While still in her 20s, Ashi Phuntsho Choden renovated Kurje Lhakhang, where Guru Rinpoche left an imprint of his body after subduing local demons in 746 AD. At Kurje, she also restored murals of the Guru Tshengye (Eight Manifestations of Guru Rinpoche). Later, the queen commissioned paintings of Buddha Shakyamuni and statues of Jo Jampa (Maitreya), Terton Pema Lingpa, Buddha and his retinue, and Guru Rinpoche.
In 1972 her son, King Jigme Dorji Wangchuck, died of a heart attack. In 1974, she established the National Memorial Chorten in Thimpu in his memory, and for the well-being of Bhutan. (To learn more about King Jigme Dorji Wangchuck, see the article about him in the Patron Kings series. HH Dungse Thinley Norbu Rinpoche, Dzongsar Jamyang Khyentse Rinpoche’s father, was the chorten’s chief architect, under the guidance of his father, HH Kyabje Dudjom Rinpoche. The chorten is renowned for its tantric imagery.
The queen commissioned many other chortens and lhakangs (temples), including temples in India and Nepal, and sponsored the printing and distribution of thousands of volumes of religious texts and rare mandala miniature paintings. She initiated plans for Bhutan’s national library (established in 1967) to collect and conserve vital Buddhist and secular documents, and she established three meditation centers and shedras (Buddhist colleges).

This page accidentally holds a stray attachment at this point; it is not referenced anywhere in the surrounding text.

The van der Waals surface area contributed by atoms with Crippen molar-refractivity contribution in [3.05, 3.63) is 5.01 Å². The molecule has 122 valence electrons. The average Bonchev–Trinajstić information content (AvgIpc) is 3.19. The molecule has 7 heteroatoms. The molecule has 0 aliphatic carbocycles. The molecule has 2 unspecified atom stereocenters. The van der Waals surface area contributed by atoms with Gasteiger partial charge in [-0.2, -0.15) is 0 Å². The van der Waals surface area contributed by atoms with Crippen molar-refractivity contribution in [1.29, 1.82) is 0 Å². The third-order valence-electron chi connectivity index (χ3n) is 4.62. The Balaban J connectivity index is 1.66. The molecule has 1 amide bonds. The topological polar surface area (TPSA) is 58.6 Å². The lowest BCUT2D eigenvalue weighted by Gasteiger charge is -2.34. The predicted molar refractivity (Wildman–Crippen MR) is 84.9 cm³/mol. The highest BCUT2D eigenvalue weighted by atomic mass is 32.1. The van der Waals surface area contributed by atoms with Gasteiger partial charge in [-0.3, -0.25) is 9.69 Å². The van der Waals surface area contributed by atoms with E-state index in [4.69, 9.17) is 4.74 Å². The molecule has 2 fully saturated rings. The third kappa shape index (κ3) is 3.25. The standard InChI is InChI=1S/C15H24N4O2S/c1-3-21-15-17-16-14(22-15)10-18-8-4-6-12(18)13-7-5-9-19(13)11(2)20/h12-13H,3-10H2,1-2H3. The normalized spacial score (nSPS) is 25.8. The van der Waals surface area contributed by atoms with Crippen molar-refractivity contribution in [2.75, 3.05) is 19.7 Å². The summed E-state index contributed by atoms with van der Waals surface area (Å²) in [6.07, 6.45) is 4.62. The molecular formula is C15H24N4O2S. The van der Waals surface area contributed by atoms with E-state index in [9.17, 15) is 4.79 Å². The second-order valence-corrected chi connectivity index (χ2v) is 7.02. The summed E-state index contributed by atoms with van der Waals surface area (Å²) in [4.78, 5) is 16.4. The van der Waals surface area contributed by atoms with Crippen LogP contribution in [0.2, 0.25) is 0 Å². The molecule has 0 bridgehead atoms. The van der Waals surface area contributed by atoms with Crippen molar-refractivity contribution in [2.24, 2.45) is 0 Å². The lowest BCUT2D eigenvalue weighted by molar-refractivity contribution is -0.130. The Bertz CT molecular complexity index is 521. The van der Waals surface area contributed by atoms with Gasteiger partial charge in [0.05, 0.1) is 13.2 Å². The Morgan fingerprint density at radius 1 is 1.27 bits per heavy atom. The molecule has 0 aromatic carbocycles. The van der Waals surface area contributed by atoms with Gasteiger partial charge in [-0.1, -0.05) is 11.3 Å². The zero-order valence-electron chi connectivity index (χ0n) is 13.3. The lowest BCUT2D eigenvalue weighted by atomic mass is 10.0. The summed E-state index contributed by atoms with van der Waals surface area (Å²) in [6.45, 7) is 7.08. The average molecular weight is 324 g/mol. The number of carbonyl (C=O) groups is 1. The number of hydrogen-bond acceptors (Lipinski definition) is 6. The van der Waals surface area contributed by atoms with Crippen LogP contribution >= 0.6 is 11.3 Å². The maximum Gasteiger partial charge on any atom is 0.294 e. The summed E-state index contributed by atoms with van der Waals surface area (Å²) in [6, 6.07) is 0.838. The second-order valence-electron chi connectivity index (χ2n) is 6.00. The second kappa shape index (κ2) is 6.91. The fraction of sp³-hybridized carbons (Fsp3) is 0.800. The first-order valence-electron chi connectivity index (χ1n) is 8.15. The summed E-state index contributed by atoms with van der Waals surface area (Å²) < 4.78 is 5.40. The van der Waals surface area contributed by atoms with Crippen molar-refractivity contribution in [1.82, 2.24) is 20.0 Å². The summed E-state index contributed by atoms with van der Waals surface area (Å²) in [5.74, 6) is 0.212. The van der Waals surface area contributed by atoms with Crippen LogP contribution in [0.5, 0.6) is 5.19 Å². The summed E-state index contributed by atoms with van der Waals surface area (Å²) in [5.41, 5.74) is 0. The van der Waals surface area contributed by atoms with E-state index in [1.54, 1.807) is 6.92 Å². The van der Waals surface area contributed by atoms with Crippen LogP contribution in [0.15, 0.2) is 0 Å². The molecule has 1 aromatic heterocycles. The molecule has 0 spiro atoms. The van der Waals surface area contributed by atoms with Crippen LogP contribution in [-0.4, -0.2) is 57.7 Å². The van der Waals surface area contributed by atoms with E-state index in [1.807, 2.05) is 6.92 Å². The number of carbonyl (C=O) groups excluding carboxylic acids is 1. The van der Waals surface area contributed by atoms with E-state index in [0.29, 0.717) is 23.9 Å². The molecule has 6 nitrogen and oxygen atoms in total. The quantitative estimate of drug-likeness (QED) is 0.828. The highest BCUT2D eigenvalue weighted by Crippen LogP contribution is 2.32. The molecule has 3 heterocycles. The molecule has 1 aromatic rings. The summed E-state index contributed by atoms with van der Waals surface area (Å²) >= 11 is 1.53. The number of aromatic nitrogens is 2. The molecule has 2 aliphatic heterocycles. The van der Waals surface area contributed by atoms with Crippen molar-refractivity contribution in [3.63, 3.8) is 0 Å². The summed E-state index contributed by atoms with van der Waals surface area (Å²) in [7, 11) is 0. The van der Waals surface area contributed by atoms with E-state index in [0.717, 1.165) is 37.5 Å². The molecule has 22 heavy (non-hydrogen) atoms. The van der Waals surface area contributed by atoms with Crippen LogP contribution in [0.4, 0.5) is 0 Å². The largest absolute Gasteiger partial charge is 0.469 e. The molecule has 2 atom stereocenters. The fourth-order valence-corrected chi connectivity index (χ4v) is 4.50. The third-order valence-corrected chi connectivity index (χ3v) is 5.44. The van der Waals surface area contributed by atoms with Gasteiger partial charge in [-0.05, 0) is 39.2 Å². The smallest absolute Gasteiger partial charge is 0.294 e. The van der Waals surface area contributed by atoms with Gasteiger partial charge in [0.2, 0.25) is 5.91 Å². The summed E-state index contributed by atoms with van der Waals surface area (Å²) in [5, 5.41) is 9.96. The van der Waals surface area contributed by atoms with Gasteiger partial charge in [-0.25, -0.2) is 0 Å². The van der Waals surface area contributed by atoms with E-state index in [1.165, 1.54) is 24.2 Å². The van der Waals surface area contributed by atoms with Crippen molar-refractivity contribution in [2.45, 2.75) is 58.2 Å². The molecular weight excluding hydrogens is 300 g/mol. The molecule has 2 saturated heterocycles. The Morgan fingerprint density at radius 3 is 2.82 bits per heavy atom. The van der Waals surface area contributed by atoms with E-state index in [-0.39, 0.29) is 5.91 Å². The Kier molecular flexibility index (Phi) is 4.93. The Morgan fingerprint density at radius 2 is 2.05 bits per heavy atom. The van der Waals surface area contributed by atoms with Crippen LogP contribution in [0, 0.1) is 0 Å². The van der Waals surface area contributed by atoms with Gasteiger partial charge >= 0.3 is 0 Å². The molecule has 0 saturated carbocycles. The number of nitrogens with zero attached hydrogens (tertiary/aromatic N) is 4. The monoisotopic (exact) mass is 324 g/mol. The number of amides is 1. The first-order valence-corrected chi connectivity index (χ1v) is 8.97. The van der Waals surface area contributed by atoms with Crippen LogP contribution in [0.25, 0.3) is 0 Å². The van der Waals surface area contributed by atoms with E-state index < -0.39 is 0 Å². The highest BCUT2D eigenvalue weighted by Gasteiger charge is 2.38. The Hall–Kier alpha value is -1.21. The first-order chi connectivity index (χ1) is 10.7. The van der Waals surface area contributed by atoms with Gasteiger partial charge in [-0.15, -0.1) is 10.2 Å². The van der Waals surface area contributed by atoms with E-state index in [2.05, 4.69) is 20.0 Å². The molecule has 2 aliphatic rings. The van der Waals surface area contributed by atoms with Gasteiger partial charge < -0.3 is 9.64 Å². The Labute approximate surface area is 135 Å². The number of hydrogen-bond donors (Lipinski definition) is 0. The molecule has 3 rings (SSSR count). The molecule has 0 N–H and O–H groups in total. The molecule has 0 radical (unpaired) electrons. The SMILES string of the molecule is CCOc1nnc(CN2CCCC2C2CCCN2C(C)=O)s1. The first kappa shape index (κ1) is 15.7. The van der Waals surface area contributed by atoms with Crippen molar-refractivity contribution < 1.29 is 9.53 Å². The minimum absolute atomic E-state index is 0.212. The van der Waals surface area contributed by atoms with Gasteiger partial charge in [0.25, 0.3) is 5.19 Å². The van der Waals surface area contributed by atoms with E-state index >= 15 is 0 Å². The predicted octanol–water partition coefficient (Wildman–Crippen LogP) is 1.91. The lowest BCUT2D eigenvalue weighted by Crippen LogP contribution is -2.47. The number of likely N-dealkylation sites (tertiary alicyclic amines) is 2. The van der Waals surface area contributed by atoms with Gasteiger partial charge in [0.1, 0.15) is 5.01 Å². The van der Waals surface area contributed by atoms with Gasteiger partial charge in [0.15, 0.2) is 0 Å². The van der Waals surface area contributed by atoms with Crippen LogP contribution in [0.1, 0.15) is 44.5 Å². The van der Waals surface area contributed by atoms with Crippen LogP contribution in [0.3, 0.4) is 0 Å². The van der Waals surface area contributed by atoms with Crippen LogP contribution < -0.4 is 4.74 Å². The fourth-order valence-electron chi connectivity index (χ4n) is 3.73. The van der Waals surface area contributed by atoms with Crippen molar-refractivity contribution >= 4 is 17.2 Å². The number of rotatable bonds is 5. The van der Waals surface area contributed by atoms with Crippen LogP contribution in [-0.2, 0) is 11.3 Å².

The queen’s commitment to Buddhism was born from great devotion. In 1955, camped near the shores of a lake, she dreamed of a girl adorned with flowers and silk scarves, carrying a bowl of milk. The girl sang a song that began,
I offer this song to the Three Jewels: the ultimate refuge,
There is none other than you to rely on.
The song went on to describe the location where the Ninth Gangteng Tulku would be reincarnated. After hearing the song in her dream, the queen sent a message to the monks of Gangteng that their tulku’s incarnation could be found at the source of the Mangde Chu river in central Bhutan. Later, the Dzogchen yogi, Polo Khenpo Rinpoche; HH Kyabje Dudjom Rinpoche; Jigdrel Yeshe Dorji; and HH the Gyalwang Karmapa recognized the tulku as the unmistaken reincarnation of Gangteng Tulku, the body emanation of Pema Lingpa.
Later in life, Ashi Phuntsho Choden spent more time at her retreat residence, Dechencholing Palace in Thimpu. There, hundreds of butter lamps illuminated the queen’s shrine room.
When Ashi Phuntsho Choden died peacefully at the age of 92 in 2003, “tens of thousands of people lined the national highway, from Thimphu to Bumthang, prostrating, offering prayers, lighting incense, holding flowers, many of them in tears.” HH Karmapa joined the international crowd of dignitaries, monks, and lamas attending her funeral ceremonies. In a condolence letter to her grandson, His Royal Majesty Jigme Singye Wangchuck, the Central Tibetan Administration wrote that “the life of Her Majesty encompassed much of the history of modern Bhutan,” and that it was people like her and her generation of Bhutanese who have contributed so much to making Bhutan a country that is stable, peaceful, literate, and on the path to increasing prosperity. “This is a legacy which future generations of Bhutanese need to cherish and expand on. We join with Your Majesty and the people of Bhutan in mourning the death of a great soul.”